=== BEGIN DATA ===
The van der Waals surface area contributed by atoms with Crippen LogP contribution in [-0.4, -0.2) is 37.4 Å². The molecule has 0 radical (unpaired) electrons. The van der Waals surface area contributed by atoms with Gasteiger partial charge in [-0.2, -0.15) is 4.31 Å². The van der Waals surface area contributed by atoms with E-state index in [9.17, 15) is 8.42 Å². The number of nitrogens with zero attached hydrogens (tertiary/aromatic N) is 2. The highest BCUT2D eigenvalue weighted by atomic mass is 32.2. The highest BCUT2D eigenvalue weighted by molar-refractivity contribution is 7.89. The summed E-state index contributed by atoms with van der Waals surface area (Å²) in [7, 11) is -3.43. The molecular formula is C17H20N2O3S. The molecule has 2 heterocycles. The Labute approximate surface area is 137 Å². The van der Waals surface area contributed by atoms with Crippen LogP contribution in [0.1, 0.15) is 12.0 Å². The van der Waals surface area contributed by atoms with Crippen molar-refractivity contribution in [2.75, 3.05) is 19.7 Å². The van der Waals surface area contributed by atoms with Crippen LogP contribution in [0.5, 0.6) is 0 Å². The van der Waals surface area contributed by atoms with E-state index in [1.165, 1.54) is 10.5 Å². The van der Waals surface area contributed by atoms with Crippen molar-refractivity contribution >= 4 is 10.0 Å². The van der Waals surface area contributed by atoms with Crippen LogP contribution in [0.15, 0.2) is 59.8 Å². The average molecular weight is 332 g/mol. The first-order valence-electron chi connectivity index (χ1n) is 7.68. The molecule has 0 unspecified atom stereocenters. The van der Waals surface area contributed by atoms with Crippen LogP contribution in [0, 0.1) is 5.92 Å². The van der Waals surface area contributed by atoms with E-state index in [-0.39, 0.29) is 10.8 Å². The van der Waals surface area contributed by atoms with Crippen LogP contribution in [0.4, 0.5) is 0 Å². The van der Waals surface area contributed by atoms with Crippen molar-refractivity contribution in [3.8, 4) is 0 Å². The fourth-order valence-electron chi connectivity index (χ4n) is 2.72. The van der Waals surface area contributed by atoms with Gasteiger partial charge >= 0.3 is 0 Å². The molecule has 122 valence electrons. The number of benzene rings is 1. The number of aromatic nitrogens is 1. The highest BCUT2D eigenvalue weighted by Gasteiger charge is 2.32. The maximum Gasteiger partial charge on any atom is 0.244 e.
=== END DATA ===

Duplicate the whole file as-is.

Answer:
The van der Waals surface area contributed by atoms with Crippen LogP contribution in [-0.4, -0.2) is 37.4 Å². The molecule has 0 radical (unpaired) electrons. The van der Waals surface area contributed by atoms with Gasteiger partial charge in [-0.2, -0.15) is 4.31 Å². The van der Waals surface area contributed by atoms with E-state index in [9.17, 15) is 8.42 Å². The number of nitrogens with zero attached hydrogens (tertiary/aromatic N) is 2. The highest BCUT2D eigenvalue weighted by atomic mass is 32.2. The highest BCUT2D eigenvalue weighted by molar-refractivity contribution is 7.89. The summed E-state index contributed by atoms with van der Waals surface area (Å²) in [7, 11) is -3.43. The molecular formula is C17H20N2O3S. The molecule has 2 heterocycles. The Labute approximate surface area is 137 Å². The van der Waals surface area contributed by atoms with Crippen LogP contribution in [0.1, 0.15) is 12.0 Å². The van der Waals surface area contributed by atoms with Crippen molar-refractivity contribution in [2.75, 3.05) is 19.7 Å². The van der Waals surface area contributed by atoms with Crippen LogP contribution in [0.5, 0.6) is 0 Å². The van der Waals surface area contributed by atoms with E-state index in [1.165, 1.54) is 10.5 Å². The van der Waals surface area contributed by atoms with Crippen molar-refractivity contribution >= 4 is 10.0 Å². The van der Waals surface area contributed by atoms with Crippen LogP contribution in [0.15, 0.2) is 59.8 Å². The average molecular weight is 332 g/mol. The first-order valence-electron chi connectivity index (χ1n) is 7.68. The molecule has 0 unspecified atom stereocenters. The van der Waals surface area contributed by atoms with Crippen LogP contribution in [0, 0.1) is 5.92 Å². The van der Waals surface area contributed by atoms with E-state index in [-0.39, 0.29) is 10.8 Å². The van der Waals surface area contributed by atoms with Crippen LogP contribution in [0.4, 0.5) is 0 Å². The van der Waals surface area contributed by atoms with Crippen molar-refractivity contribution in [3.8, 4) is 0 Å². The fourth-order valence-electron chi connectivity index (χ4n) is 2.72. The van der Waals surface area contributed by atoms with Gasteiger partial charge >= 0.3 is 0 Å². The molecule has 122 valence electrons. The number of benzene rings is 1. The number of aromatic nitrogens is 1. The highest BCUT2D eigenvalue weighted by Gasteiger charge is 2.32. The maximum Gasteiger partial charge on any atom is 0.244 e.